The Effect of İnferior Vena Cava Diameter and Collapsibility Index on Fluid Management


Mustafa Burgac


Active, not recruiting




Procedure: peroperative inferior vena cava measurement

Study type


Funder types




Details and patient eligibility


Before general anesthesia, patients are usually taken into surgery after 8-10 hours of fasting. During this fasting period, patients may experience fluid deficit. Nowadays, inferior vena cava (IVC) imaging with ultrasonography (USG) and inferior vena cava collapsibility index (IVCCI) calculation are widely used non-invasive, easy, fast and reliable methods for evaluating fluid deficit. In this study, whether IVC diameter and IVCCI displayed before general anesthesia can predict hypotension developing after general anesthesia, whether preoperative fluid infusion contributes to patient hemodynamics, also we aim are IVC diameter and IVCCI investigate the correlation between with used to predict other fluid deficits, pulse pressure change (PPV), perfusion index (PI), pleth variability index (PVI) and peripheral blood hemoglobin (SpHb).

Full description

The study was conducted as a prospective randomized controlled study. The study, age 18-75, American Society of Anesthesiologists scores (ASA) I-II- III who, will be under general anehestesia pelvic surgery performed 122 patients were included. 10 patients were excluded from the study due to insufficient image quality and 2 patients were excluded due to the initiation of vasoactive drug infusion. Two groups were formed from the patients evaluated, with 55 people in each group. They were classified as those who received intravenous fluid maintenance during the preoperative fasting period (group A) and those who were given a calculated amount of fluid intraoperatively (group B). The maximum IVC diameter (dIVCmax) and minimum IVC diameter (dIVCmin) of the patients were measured in the preoperative and postoperative periods. IVKKI was calculated [(dIVKmax- dIVKmin)/dIVKmax ×100%]. Those with serious cardiac disease (patients not in sinus rhythm, pulmonary hypertension, unstable angina or ejection fraction less than 40%), obese patients, body mass index (BMI) >35, patients whose IVC cannot be visualized, increased abdominal pressure, major peripheral artery disease, patients with a pacemaker, using angioreceptor blockers, patients with a hypotensive course (those with systolic arterial pressure <30 mmHg despite inotropic infusion over 1mcg/kg/min), patients with severe hypertension (systolic blood pressure >180 mmHg, diastole>110 mmHg). ), patients with open wounds in the USG area, patients with body temperature >37.5 °C, patients with partial carbon dioxide pressure (PaCO2) in arterial blood gas >60 mmHg, patients with mental retardation and limited cooperation, and patients who did not agree to participate in the study were not included in the study. Peripheral oxygen saturation (SpO2), PPV PI, PVI, SpHb, electrocardiography (ECG) and invasive blood pressure monitoring were performed on the patients. Blood pressure was measured by invasive (radial artery) method. Hypotension was considered as systolic blood pressure below 90 mmHg, mean arterial pressure (MAP) decreasing by more than 30% compared to the baseline value or below 60 mmHg, or a combination of the two.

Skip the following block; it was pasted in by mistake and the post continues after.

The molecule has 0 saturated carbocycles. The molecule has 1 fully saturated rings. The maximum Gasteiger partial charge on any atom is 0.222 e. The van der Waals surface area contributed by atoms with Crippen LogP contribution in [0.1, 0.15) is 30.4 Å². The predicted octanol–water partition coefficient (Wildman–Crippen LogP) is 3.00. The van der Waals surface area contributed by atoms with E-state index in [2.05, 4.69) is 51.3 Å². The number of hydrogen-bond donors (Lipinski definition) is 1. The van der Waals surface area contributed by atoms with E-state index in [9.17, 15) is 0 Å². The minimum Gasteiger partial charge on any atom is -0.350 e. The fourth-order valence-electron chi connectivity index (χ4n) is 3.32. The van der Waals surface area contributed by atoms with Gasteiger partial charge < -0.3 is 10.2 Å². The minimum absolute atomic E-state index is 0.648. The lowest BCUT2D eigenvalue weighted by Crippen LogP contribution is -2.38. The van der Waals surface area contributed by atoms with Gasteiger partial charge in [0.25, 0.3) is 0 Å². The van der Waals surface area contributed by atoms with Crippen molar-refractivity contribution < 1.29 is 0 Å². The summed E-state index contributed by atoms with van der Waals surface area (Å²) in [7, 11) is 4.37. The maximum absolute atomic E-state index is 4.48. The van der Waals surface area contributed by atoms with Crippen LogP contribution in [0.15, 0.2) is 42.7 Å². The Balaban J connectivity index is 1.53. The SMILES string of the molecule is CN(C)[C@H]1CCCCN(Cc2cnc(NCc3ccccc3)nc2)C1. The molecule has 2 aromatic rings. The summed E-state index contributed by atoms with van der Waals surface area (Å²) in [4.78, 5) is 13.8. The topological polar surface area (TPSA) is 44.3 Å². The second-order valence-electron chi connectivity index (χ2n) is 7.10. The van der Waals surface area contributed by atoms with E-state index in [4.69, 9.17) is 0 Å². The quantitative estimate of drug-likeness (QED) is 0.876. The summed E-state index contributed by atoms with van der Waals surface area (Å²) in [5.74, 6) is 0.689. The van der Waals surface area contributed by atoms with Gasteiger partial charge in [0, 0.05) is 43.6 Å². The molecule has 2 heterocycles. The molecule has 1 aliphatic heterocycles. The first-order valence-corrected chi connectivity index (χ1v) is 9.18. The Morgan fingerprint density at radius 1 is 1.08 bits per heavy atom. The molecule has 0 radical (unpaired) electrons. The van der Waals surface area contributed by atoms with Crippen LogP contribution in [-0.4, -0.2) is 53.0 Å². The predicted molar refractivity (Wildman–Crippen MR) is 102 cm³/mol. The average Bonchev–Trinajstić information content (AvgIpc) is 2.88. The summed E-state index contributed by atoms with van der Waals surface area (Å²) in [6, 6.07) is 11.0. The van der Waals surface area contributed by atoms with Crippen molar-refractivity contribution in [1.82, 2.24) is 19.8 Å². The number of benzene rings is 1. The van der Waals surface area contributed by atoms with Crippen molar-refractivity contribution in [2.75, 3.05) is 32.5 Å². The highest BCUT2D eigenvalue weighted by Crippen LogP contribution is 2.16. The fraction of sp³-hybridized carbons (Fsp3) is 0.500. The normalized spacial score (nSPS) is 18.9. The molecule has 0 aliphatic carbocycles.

110 estimated patients




18 to 75 years old


Accepts Healthy Volunteers

Inclusion criteria

  • Gynaecological pelvic surgery patients aged 18-75 years
  • Patients with an American Society of Anaesthetists score of 1-2-3

Exclusion criteria

  • Those with serious cardiac disease
  • Obese harvests are those with BMI >35
  • Those with major peripheral vascular disease
  • Those with increased abdominal pressure
  • Patients with pacemakers
  • Patients using angioreceptor blockers
  • Patients whose inferior vena cava cannot be visualized
  • Patients with a hypotensive course (those whose persistence is <30 mmHg despite inotrope infusion over 1mcg/kg/min)
  • Patients with severe hypertension (systolic 180 mmhg, diastolic>110 mmhg)
  • Those with open wounds in the USG area
  • Those with body temperature >37.5
  • Those with pco2 > 60 mmhg in arterial blood gas
  • Patients with mental retardation and limited cooperation

Trial design

Primary purpose




Interventional model

Parallel Assignment


None (Open label)

110 participants in 2 patient groups

Group A with preoperative fluid infusion
Active Comparator group
Group A patients received fluid infusion calculated according to hourly weight before surgery.
Procedure: peroperative inferior vena cava measurement
Group B without preoperative fluid infusion
No Intervention group
No intervention was made to patients in group B.

Trial contacts and locations



Data sourced from

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